Either citizenship or territory serves as the foundation for a person's liability under section 4. If an Indian citizen committed the crime, or if it was done on Indian soil, the provisions of the Code are applicable. As a result, neither subsection (1) nor subsection (2) of section 4 apply to a foreign citizen who commits an offence beyond the borders of India, making him immune from the purview of the Indian Penal Code.

In the instance of Pirtai, a foreign individual who was a resident of another nation encouraged the commission of an offence that was afterwards committed on Indian soil. It was decided that he could not be held accountable for the incident because he was neither an Indian citizen nor was the incitement made on Indian soil.

Code of Criminal Procedure, 1973

According to this, even if a person commits a crime outside of India, he may still face punishment there, no matter where they are located. The crime that was done is now known to be illegal in India as well, though. I would like not to state that this part has been expanded, but rather that its procedural component should be seen.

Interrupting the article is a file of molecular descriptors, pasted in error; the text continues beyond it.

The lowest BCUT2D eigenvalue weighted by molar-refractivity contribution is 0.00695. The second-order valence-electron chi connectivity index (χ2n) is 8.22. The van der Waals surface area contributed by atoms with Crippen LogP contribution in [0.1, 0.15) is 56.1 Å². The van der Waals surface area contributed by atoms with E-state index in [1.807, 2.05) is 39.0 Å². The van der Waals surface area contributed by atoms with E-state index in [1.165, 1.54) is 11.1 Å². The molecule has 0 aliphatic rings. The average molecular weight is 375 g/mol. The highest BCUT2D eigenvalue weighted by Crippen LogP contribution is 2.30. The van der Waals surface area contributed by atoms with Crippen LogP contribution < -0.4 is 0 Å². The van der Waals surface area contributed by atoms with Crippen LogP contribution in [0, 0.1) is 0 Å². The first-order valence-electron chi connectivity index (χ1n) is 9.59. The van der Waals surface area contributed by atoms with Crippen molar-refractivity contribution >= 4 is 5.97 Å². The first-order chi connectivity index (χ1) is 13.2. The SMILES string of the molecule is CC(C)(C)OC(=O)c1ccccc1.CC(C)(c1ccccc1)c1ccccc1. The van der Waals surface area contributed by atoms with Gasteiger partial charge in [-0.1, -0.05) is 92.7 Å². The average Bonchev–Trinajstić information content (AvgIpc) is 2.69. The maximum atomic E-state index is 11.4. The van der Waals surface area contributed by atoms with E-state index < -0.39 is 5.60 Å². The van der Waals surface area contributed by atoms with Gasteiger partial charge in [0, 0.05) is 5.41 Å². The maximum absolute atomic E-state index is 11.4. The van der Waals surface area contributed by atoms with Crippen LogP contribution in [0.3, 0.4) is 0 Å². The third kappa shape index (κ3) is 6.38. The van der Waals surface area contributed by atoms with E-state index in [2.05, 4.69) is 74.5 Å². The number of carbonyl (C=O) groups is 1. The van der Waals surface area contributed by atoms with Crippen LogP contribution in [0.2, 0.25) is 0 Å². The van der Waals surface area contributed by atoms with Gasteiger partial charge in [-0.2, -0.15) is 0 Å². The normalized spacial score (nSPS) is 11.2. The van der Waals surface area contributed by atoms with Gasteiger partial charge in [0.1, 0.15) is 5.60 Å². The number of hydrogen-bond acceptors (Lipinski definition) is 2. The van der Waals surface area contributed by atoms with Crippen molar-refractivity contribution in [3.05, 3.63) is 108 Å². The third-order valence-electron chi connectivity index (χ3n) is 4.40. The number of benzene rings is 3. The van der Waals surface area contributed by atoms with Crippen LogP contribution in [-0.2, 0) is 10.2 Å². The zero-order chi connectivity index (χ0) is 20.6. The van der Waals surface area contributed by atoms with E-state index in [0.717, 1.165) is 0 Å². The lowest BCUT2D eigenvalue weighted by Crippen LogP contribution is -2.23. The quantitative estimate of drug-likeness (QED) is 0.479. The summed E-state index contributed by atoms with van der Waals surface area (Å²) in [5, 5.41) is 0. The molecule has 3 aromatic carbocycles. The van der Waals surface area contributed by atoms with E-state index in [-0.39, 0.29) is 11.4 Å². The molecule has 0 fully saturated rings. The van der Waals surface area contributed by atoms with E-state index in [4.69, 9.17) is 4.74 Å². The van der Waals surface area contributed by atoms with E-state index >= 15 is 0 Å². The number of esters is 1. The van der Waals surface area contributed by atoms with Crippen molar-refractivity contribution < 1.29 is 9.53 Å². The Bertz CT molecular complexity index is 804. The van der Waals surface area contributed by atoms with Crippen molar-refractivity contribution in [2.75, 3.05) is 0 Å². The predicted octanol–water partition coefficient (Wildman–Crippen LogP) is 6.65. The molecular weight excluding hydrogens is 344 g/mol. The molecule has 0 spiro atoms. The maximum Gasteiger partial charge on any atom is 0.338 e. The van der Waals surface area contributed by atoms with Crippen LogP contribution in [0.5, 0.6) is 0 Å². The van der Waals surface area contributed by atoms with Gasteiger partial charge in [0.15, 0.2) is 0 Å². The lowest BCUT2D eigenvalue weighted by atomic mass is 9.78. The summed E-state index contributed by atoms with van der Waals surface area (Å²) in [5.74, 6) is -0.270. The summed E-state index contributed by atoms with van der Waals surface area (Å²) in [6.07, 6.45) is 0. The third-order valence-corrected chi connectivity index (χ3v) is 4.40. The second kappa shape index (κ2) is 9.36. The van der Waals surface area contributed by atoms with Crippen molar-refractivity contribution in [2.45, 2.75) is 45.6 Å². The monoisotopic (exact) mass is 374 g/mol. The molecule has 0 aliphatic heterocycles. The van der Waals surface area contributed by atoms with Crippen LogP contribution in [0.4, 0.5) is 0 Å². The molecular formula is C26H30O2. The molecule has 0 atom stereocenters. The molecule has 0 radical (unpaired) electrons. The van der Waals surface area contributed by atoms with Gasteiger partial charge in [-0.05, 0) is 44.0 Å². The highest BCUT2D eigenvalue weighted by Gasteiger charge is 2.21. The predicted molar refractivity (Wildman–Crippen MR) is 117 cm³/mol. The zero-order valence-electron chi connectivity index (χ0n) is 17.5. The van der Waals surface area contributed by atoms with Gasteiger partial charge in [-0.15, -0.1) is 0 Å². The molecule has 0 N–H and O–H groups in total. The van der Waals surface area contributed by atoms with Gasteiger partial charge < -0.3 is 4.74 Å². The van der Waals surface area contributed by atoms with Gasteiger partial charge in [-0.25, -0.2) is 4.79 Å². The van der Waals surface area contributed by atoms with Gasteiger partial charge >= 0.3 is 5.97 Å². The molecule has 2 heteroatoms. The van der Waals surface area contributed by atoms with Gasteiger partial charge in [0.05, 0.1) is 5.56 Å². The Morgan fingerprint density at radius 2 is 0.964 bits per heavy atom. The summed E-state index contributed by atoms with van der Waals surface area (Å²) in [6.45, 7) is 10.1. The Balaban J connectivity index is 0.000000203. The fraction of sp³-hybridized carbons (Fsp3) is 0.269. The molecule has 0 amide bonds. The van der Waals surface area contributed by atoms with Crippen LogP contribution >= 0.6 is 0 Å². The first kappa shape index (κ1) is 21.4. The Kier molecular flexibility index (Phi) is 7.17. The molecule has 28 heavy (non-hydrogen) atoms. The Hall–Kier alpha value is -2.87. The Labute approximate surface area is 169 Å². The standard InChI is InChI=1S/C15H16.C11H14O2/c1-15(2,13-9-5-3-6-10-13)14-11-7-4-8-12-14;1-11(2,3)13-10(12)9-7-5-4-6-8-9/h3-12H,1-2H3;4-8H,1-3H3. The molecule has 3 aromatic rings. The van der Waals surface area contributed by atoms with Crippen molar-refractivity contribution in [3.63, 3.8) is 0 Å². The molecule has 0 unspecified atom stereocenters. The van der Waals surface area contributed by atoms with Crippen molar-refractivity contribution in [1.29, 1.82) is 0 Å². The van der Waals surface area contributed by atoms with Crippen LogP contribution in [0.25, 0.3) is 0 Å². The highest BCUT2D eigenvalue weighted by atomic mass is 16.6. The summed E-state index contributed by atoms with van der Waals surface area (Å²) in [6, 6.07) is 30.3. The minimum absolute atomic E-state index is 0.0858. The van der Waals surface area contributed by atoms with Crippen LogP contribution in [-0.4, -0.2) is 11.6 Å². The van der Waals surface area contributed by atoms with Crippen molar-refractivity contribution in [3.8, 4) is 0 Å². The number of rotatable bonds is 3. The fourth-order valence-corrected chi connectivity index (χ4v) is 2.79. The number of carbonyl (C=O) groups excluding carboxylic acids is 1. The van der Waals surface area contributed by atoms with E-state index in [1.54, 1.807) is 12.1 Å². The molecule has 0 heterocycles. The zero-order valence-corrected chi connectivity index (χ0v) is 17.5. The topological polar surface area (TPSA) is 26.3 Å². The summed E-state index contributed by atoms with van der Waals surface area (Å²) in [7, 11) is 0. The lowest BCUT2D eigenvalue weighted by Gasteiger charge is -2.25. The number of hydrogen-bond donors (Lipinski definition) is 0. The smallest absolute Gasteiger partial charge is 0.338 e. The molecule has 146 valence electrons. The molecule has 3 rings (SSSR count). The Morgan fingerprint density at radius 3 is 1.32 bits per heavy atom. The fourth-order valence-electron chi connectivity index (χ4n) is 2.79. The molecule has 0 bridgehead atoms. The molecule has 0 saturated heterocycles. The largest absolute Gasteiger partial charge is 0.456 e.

To grasp the necessary procedural formalities, one might proceed with Section 105[10] CRPC, where the Mutual Legal Assistance Treaty[11] has been ratified by Nations. It will improve the efficacy of both Nations in criminal investigation and prosecution through collaboration and mutual legal help in criminal situations.

The Indian Assembly must amend the Indian Criminal Code to reflect national territory, as it was already stated:
  • Firstly, it would be advisable to eliminate the clause that states that anyone who commits an offence on Indian soil will be punished under the IPC provisions. In the modern world, where other law provisions specify penalties for specific crimes, this can be confusing.